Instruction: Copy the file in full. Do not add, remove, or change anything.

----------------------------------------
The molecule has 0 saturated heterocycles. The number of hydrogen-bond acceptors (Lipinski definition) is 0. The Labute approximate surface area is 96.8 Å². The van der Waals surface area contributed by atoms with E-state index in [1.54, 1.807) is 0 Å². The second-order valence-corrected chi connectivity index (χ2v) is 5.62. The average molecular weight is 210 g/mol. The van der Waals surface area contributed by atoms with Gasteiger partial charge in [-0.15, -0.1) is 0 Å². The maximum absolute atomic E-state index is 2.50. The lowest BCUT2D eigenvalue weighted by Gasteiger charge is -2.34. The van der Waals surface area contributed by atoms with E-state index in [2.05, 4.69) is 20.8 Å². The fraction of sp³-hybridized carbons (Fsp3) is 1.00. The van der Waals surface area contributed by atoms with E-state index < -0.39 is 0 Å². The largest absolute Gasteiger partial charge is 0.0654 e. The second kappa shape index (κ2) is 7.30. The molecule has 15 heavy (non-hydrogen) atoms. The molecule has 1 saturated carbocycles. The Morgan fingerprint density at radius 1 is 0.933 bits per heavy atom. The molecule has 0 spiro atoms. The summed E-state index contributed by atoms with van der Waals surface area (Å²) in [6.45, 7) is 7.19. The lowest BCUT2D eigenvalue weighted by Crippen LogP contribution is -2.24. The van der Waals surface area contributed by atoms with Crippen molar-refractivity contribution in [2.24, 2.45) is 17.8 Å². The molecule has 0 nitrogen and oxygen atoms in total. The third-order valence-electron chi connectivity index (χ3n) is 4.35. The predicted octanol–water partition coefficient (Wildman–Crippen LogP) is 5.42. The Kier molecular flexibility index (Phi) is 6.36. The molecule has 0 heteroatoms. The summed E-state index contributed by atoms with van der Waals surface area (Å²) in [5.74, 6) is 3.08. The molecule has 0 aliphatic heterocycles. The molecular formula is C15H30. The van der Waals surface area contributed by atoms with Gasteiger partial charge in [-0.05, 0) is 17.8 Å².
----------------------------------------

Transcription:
The molecule has 0 saturated heterocycles. The number of hydrogen-bond acceptors (Lipinski definition) is 0. The Labute approximate surface area is 96.8 Å². The van der Waals surface area contributed by atoms with E-state index in [1.54, 1.807) is 0 Å². The second-order valence-corrected chi connectivity index (χ2v) is 5.62. The average molecular weight is 210 g/mol. The van der Waals surface area contributed by atoms with Gasteiger partial charge in [-0.15, -0.1) is 0 Å². The maximum absolute atomic E-state index is 2.50. The lowest BCUT2D eigenvalue weighted by Gasteiger charge is -2.34. The van der Waals surface area contributed by atoms with E-state index in [2.05, 4.69) is 20.8 Å². The fraction of sp³-hybridized carbons (Fsp3) is 1.00. The van der Waals surface area contributed by atoms with E-state index < -0.39 is 0 Å². The largest absolute Gasteiger partial charge is 0.0654 e. The second kappa shape index (κ2) is 7.30. The molecule has 15 heavy (non-hydrogen) atoms. The molecule has 1 saturated carbocycles. The Morgan fingerprint density at radius 1 is 0.933 bits per heavy atom. The molecule has 0 spiro atoms. The summed E-state index contributed by atoms with van der Waals surface area (Å²) in [6.45, 7) is 7.19. The lowest BCUT2D eigenvalue weighted by Crippen LogP contribution is -2.24. The van der Waals surface area contributed by atoms with Crippen molar-refractivity contribution in [2.24, 2.45) is 17.8 Å². The molecule has 0 nitrogen and oxygen atoms in total. The third-order valence-electron chi connectivity index (χ3n) is 4.35. The predicted octanol–water partition coefficient (Wildman–Crippen LogP) is 5.42. The Kier molecular flexibility index (Phi) is 6.36. The molecule has 0 heteroatoms. The summed E-state index contributed by atoms with van der Waals surface area (Å²) in [5.74, 6) is 3.08. The molecule has 0 aliphatic heterocycles. The molecular formula is C15H30. The van der Waals surface area contributed by atoms with Gasteiger partial charge in [-0.05, 0) is 17.8 Å².